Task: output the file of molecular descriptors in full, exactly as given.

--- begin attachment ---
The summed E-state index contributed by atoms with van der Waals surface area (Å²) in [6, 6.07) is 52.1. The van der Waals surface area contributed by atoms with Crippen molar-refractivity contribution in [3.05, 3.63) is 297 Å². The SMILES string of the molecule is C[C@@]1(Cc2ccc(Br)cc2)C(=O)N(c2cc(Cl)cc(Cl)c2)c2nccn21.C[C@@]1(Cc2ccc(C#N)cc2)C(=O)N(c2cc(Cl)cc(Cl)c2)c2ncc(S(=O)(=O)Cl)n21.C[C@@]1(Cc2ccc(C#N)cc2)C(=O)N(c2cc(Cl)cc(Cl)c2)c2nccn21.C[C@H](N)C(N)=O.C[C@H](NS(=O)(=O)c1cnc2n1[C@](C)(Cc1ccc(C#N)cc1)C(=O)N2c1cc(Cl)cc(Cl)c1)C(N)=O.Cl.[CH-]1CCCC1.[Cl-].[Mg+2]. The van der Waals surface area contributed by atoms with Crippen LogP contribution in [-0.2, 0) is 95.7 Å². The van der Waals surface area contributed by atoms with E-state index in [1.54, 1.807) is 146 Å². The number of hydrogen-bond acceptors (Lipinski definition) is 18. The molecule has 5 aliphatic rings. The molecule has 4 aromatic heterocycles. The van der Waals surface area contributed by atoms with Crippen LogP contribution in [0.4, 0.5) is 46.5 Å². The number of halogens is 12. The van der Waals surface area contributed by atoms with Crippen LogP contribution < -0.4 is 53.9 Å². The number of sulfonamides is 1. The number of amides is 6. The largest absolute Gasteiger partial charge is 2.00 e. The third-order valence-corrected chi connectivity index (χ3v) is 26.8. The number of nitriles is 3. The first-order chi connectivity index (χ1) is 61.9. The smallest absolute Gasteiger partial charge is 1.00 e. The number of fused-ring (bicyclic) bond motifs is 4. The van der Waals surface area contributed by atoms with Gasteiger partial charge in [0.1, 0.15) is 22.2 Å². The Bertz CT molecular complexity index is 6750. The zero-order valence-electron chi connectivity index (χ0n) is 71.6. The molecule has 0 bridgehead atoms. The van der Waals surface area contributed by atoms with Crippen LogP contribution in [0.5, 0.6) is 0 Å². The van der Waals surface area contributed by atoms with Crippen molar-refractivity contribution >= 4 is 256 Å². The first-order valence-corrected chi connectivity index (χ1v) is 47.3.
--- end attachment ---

The summed E-state index contributed by atoms with van der Waals surface area (Å²) in [6, 6.07) is 52.1. The van der Waals surface area contributed by atoms with Crippen molar-refractivity contribution in [3.05, 3.63) is 297 Å². The SMILES string of the molecule is C[C@@]1(Cc2ccc(Br)cc2)C(=O)N(c2cc(Cl)cc(Cl)c2)c2nccn21.C[C@@]1(Cc2ccc(C#N)cc2)C(=O)N(c2cc(Cl)cc(Cl)c2)c2ncc(S(=O)(=O)Cl)n21.C[C@@]1(Cc2ccc(C#N)cc2)C(=O)N(c2cc(Cl)cc(Cl)c2)c2nccn21.C[C@H](N)C(N)=O.C[C@H](NS(=O)(=O)c1cnc2n1[C@](C)(Cc1ccc(C#N)cc1)C(=O)N2c1cc(Cl)cc(Cl)c1)C(N)=O.Cl.[CH-]1CCCC1.[Cl-].[Mg+2]. The van der Waals surface area contributed by atoms with Crippen LogP contribution in [-0.2, 0) is 95.7 Å². The van der Waals surface area contributed by atoms with E-state index in [1.54, 1.807) is 146 Å². The number of hydrogen-bond acceptors (Lipinski definition) is 18. The molecule has 5 aliphatic rings. The molecule has 4 aromatic heterocycles. The van der Waals surface area contributed by atoms with Crippen LogP contribution in [0.4, 0.5) is 46.5 Å². The number of halogens is 12. The van der Waals surface area contributed by atoms with Crippen LogP contribution < -0.4 is 53.9 Å². The number of sulfonamides is 1. The number of amides is 6. The largest absolute Gasteiger partial charge is 2.00 e. The third-order valence-corrected chi connectivity index (χ3v) is 26.8. The number of nitriles is 3. The first-order chi connectivity index (χ1) is 61.9. The smallest absolute Gasteiger partial charge is 1.00 e. The number of fused-ring (bicyclic) bond motifs is 4. The van der Waals surface area contributed by atoms with Gasteiger partial charge in [0.1, 0.15) is 22.2 Å². The Bertz CT molecular complexity index is 6750. The zero-order valence-electron chi connectivity index (χ0n) is 71.6. The molecule has 0 bridgehead atoms. The van der Waals surface area contributed by atoms with Crippen LogP contribution in [0.5, 0.6) is 0 Å². The van der Waals surface area contributed by atoms with Crippen molar-refractivity contribution >= 4 is 256 Å². The first-order valence-corrected chi connectivity index (χ1v) is 47.3.